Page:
19. Battle Statistics • Thousands of infected e-mail messages received daily • 60%+ of incoming e-mail messages are SPAM – dozens, sometimes hundreds, containing fraud attempts such as phishing and Nigeria scams

  20. Battle Statistics • Malicious Instant Message Events

  21. Battle Statistics Malicious Web Sites

  22. Battle Statistics Incoming Network Scans

  23. Symantec Internet Security Threat Report January-June 2005 • 10,866 new Windows viruses • Of the 50 most common reported, 74% expose confidential information • 10,352 BOTS detected per day • 1,862 new software defects • Average time to exploit – 6 days • Average time to patch – 54 days • 5.7 million fraudulent “phishing” email messages per day

  24. Lifetime of unpatched computer Malware sophistication Security software neutralization Back channel communications, instant notification BOTS Distributed Denial of Service Rootkits Keyloggers Unrecognized malware Exploits of unfixed defects Below the radar communications Social engineering DDOS E-gold E-bay hijack E-bay phish IM keylogger data stream Organized crime Targeted spam – Lexus Nexus Higher Education incidents Credit Card battle One mistake Issues and Incidents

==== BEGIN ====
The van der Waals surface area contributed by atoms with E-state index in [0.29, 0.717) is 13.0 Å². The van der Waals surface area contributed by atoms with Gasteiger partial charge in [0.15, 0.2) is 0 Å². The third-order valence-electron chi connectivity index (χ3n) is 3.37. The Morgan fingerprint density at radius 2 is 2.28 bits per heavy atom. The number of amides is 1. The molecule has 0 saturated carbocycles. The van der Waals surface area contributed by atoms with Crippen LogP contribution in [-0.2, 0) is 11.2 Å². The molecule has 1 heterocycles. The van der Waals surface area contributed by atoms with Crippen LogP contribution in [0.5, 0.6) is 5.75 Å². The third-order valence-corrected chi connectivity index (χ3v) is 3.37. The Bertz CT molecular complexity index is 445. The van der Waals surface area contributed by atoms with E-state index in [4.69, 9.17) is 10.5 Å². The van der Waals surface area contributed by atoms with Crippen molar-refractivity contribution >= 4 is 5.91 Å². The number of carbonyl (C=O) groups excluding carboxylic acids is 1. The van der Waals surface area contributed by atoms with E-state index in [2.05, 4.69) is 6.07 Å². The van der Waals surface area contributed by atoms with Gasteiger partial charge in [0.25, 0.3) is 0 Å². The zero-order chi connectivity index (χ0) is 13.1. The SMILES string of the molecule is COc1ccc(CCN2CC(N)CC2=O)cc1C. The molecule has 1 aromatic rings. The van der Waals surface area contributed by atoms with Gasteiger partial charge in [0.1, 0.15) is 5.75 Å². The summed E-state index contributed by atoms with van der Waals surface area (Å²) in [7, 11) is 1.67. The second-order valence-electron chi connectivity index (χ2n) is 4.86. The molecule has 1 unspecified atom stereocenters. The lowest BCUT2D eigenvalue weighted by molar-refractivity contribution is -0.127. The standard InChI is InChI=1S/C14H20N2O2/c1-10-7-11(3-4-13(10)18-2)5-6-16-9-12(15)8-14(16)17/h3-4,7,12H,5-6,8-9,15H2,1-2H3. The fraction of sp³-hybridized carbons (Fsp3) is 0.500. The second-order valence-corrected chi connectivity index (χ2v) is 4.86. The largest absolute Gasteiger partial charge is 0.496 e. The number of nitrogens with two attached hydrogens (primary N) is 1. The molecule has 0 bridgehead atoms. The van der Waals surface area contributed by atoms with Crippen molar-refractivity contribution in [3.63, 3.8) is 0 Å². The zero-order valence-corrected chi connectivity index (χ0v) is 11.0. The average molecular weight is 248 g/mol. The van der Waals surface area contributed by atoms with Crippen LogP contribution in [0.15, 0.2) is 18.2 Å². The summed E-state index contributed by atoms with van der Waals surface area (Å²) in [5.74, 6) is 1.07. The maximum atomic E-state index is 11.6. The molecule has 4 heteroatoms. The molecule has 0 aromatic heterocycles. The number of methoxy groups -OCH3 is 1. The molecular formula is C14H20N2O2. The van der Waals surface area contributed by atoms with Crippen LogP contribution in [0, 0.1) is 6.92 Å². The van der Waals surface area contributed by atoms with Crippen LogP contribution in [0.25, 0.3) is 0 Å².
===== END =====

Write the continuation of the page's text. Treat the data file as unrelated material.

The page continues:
25. What are we trying to protect? • Confidentiality • Integrity • Availability • …if we don’t protect them we may have…

  26. If we don’t protect C-I-A we may have… • Liability • Operational disruption • Theft • Vandalism • Loss of reputation, confidence, and/or trust • ...which may lead to the loss of…

  27. Which may lead to the loss of… • Time • Money • Freedom • Jobs • Mission • Quality of Life (in the worst case, life itself – health, military, terrorism)

  28. Security Goal • Reduce the risk of loss to an acceptable level • We can not eliminate risk. There will always be residual risk. • Reducing risk will always have costs: • Time (always) • Money • Access • Convenience • Privacy • Freedom • Complaints • Quality of life • Service delivery • Compare to costs of security incidents on previous slide - balance

  29. Security Keystones Security